SRNA currently advocates for individuals with six rare neuroimmune disorders: acute disseminated encephalomyelitis (ADEM), acute flaccid myelitis (AFM), MOG antibody disease (MOGAD), neuromyelitis optica spectrum disorder (NMOSD), optic neuritis (ON), and transverse myelitis (TM). While these conditions are similar in some ways, each disorder has a distinct criteria for diagnosis. In order to help our community understand the connections between the disorders as well as the differences, Dr. Cynthia Wang compiled the following information on the 5 W’s: who, where, what, which, and why.
You can find the Facts about rare neuroimmune disorders: The 5 W’s information sheet in SRNA’s Resource Library here.
Neuroimmune disorders, such as acute disseminated encephalomyelitis (ADEM), acute flaccid myelitis (AFM), MOG antibody disease (MOGAD), neuromyelitis optica spectrum disorder (NMOSD), optic neuritis (ON), and transverse myelitis (TM) are conditions in which a person’s immune system mistakenly attacks parts of the central nervous system (CNS) – brain, spinal cord, optic nerve.
Who gets these illnesses?
ADEM tends to affect young children, typically ages 4-8, without a significant bias for specific gender or ethnic background.
AFM tends to affect children as well, and increases in cases have occurred every other year since 2012.
We are still learning about who is more likely to get MOG-Ab disease. Some studies have shown that those with MOG Antibody Disease are on average younger and are likely to be male compared to those with aquaporin-4 (AQP-4) positive NMOSD. Those with MOGAD may be more likely to have bilateral involvement of the optic nerves.
NMOSD associated with AQP-4 antibodies tends to disproportionately affect non-Caucasian women in their 30-40s.
TM can affect individuals of all ages, ethnicities, and either gender.
ON is more common in women and develops in most patients between the ages of 20 and 45. Additionally, ON typically occurs more frequently in Caucasians than African Americans.
Where in the nervous system do these disorders affect?
inflammation in optic nerves = optic neuritis (ON)
inflammation of spinal cord, primarily the white matter of the spinal cord = transverse myelitis (TM)
inflammation of spinal cord, primarily the grey matter of the spinal cord = acute flaccid myelitis (AFM)
inflammation of brain = encephalitis
inflammation of brain and spinal cord (and sometimes optic nerve) = encephalomyelitis (acute disseminated encephalomyelitis (ADEM) is a subtype that may or may not include spinal cord involvement)
inflammation of brain, optic nerves, and/or spinal cord = neuromyelitis optica spectrum disorder (NMOSD) or MOG antibody disease (MOGAD)
What does monophasic or relapsing mean?
Some of these disorders are monophasic, meaning a one-time confused reaction of the immune system, without any further episodes of inflammation (TM, AFM, ADEM, ON).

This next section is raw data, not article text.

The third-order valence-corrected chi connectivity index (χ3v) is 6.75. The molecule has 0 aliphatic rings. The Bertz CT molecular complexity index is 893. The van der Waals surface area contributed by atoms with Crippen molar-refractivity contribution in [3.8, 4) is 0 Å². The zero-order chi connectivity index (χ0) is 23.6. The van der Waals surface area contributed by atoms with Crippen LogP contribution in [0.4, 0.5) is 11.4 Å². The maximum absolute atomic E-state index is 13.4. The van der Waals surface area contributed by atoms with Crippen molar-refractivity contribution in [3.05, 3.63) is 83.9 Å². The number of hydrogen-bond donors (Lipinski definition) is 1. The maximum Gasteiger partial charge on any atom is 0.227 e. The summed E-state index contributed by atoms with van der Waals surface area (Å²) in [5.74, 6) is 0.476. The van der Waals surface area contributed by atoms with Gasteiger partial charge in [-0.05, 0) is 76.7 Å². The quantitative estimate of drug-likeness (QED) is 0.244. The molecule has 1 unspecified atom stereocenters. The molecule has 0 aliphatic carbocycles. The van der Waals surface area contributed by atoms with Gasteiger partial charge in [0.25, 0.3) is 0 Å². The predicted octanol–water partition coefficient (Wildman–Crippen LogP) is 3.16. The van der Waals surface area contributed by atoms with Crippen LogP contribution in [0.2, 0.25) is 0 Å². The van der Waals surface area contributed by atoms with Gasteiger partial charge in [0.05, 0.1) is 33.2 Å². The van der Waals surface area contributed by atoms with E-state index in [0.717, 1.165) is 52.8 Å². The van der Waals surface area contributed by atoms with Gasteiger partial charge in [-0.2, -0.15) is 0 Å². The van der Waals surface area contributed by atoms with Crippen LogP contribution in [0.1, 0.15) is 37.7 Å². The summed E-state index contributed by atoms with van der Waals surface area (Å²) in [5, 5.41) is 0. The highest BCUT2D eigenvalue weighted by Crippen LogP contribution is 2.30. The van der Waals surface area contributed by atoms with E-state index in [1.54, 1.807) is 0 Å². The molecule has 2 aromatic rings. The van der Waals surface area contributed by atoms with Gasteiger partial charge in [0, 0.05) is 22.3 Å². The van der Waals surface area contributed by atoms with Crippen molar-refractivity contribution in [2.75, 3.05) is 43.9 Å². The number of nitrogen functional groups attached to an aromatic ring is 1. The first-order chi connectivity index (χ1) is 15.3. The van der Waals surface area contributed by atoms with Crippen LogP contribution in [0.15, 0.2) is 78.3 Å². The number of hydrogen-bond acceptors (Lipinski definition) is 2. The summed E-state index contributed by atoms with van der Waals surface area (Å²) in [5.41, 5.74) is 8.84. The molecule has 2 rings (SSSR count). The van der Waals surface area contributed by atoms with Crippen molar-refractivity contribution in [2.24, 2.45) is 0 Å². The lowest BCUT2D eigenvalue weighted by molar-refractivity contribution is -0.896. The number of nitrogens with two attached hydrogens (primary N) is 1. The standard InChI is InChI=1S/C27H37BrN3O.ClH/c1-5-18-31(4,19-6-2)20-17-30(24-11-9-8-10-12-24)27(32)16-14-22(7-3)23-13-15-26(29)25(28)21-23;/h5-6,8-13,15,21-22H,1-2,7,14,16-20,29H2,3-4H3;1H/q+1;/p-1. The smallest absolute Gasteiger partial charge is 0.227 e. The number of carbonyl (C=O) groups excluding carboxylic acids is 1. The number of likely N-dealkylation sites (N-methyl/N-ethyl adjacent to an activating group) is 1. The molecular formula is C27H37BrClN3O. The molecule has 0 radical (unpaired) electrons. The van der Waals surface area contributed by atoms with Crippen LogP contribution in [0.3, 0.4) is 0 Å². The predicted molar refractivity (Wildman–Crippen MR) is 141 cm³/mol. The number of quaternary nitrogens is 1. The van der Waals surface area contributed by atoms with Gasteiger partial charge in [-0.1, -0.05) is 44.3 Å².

Other disorders are known as relapsing, in which a persistently confused immune system can continue to cause inflammatory episodes (NMOSD and MOGAD, although ADEM, TM, and ON can be initial presentations of these relapsing diseases)
For the disorders that can be relapsing, people are given long-term therapies to diminish the chance of future episodes or to lessen their impact should they occur.
Testing for AQP-4 and MOG antibodies can help predict if someone will have a monophasic or relapsing course.
If antibody testing is negative, the longer one goes without another attack, the more likely it is that the condition is monophasic.
Which of these conditions tend to be relapsing or recurring?
Multiple sclerosis and neuromyelitis optica spectrum disorder associated with aquaporin-4 (AQP-4) antibodies are the two most well recognized forms of relapsing CNS autoimmune disorders.
60-80% of individuals with optic neuritis and longitudinally extensive transverse myelitis (involvement of greater or equal to the length of 3 vertebrae) have antibodies to aquaporin-4 (AQP-4), a water channel in astrocytes, a type of support cell in the central nervous system.
A proportion of individuals who test negative for AQP-4 and some of those diagnosed with recurrent ON or ADEM are now known to have antibodies against another target, called myelin oligodendrocyte glycoprotein (MOG). MOG is a protein on myelin and oligodendrocytes, the myelin-producing cells of the central nervous system and are thought to have MOGAD. Individuals who continue to test positive for MOG antibodies 6-12 months after their initial attack are at risk for recurrent disease and should discuss with their provider if chronic immunosuppression is warranted.
Why do people get these disorders?
This is a central question in neuroimmunology and currently we still don’t know for sure. It is hypothesized that these disorders result from a specific set of circumstances, namely 1) a person whose immune system may be primed to overreact or get confused, or a genetic predisposition to autoimmunity and environmental triggers, and 2) a life event, perhaps a bodily stressor, such as an infection, to trigger the attack. We do not yet know the genetics or environmental factors that lead to these conditions.
Dr. Cynthia Wang received her medical degree from University of Texas Southwestern Medical Center in Dallas, Texas and completed a pediatrics and pediatric neurology residency at Mott Children’s Hospital, University of Michigan Health System in Ann Arbor, Michigan. Dr. Cynthia Wang completed her James T. Lubin Fellowship under the mentorship of Dr. Benjamin Greenberg at The University of Texas Southwestern and Children’s Health. Her research study was a prospective, longitudinal study on acute disseminated encephalomyelitis (ADEM) to identify the clinical characteristics, treatment methods, and follow-up interventions that are associated with better and worse patient-centered outcomes.
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